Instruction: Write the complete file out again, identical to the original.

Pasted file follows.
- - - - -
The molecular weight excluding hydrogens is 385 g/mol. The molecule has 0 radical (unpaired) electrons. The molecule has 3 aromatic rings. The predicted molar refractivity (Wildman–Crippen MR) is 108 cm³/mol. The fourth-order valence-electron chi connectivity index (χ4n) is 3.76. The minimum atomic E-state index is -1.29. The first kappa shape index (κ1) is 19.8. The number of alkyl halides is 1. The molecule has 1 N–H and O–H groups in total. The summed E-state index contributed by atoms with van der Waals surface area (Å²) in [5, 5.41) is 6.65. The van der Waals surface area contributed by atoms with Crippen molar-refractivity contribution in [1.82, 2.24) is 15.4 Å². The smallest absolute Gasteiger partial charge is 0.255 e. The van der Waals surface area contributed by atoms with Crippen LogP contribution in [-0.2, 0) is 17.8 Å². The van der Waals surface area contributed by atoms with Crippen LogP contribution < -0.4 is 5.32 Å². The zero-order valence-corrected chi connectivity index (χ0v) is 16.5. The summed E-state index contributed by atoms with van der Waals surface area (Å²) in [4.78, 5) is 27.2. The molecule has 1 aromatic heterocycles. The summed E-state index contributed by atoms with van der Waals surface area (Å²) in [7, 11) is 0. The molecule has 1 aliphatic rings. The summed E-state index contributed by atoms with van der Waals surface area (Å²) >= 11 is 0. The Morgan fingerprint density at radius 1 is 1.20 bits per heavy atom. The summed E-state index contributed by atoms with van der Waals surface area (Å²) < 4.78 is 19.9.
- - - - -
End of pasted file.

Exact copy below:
The molecular weight excluding hydrogens is 385 g/mol. The molecule has 0 radical (unpaired) electrons. The molecule has 3 aromatic rings. The predicted molar refractivity (Wildman–Crippen MR) is 108 cm³/mol. The fourth-order valence-electron chi connectivity index (χ4n) is 3.76. The minimum atomic E-state index is -1.29. The first kappa shape index (κ1) is 19.8. The number of alkyl halides is 1. The molecule has 1 N–H and O–H groups in total. The summed E-state index contributed by atoms with van der Waals surface area (Å²) in [5, 5.41) is 6.65. The van der Waals surface area contributed by atoms with Crippen molar-refractivity contribution in [1.82, 2.24) is 15.4 Å². The smallest absolute Gasteiger partial charge is 0.255 e. The van der Waals surface area contributed by atoms with Crippen LogP contribution in [-0.2, 0) is 17.8 Å². The van der Waals surface area contributed by atoms with Crippen LogP contribution < -0.4 is 5.32 Å². The zero-order valence-corrected chi connectivity index (χ0v) is 16.5. The summed E-state index contributed by atoms with van der Waals surface area (Å²) in [4.78, 5) is 27.2. The molecule has 1 aromatic heterocycles. The summed E-state index contributed by atoms with van der Waals surface area (Å²) in [7, 11) is 0. The molecule has 1 aliphatic rings. The summed E-state index contributed by atoms with van der Waals surface area (Å²) >= 11 is 0. The Morgan fingerprint density at radius 1 is 1.20 bits per heavy atom. The summed E-state index contributed by atoms with van der Waals surface area (Å²) < 4.78 is 19.9.